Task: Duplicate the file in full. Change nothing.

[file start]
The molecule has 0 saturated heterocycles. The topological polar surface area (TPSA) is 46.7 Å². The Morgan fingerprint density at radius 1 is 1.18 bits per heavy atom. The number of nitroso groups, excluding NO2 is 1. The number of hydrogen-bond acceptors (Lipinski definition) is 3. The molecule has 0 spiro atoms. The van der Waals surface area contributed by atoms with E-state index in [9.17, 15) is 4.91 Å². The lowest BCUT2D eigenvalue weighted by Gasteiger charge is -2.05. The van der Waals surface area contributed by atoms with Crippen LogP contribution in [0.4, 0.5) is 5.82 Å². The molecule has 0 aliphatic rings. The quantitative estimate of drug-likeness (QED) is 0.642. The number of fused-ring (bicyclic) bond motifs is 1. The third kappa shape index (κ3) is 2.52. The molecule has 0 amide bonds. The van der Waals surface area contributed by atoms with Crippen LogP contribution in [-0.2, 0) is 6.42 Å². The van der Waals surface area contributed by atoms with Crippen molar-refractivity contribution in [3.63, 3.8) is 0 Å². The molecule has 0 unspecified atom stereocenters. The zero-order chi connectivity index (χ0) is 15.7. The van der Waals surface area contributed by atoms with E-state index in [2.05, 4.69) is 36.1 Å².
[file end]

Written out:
The molecule has 0 saturated heterocycles. The topological polar surface area (TPSA) is 46.7 Å². The Morgan fingerprint density at radius 1 is 1.18 bits per heavy atom. The number of nitroso groups, excluding NO2 is 1. The number of hydrogen-bond acceptors (Lipinski definition) is 3. The molecule has 0 spiro atoms. The van der Waals surface area contributed by atoms with E-state index in [9.17, 15) is 4.91 Å². The lowest BCUT2D eigenvalue weighted by Gasteiger charge is -2.05. The van der Waals surface area contributed by atoms with Crippen LogP contribution in [0.4, 0.5) is 5.82 Å². The molecule has 0 aliphatic rings. The quantitative estimate of drug-likeness (QED) is 0.642. The number of fused-ring (bicyclic) bond motifs is 1. The third kappa shape index (κ3) is 2.52. The molecule has 0 amide bonds. The van der Waals surface area contributed by atoms with Crippen LogP contribution in [-0.2, 0) is 6.42 Å². The van der Waals surface area contributed by atoms with Crippen molar-refractivity contribution in [3.63, 3.8) is 0 Å². The molecule has 0 unspecified atom stereocenters. The zero-order chi connectivity index (χ0) is 15.7. The van der Waals surface area contributed by atoms with E-state index in [2.05, 4.69) is 36.1 Å².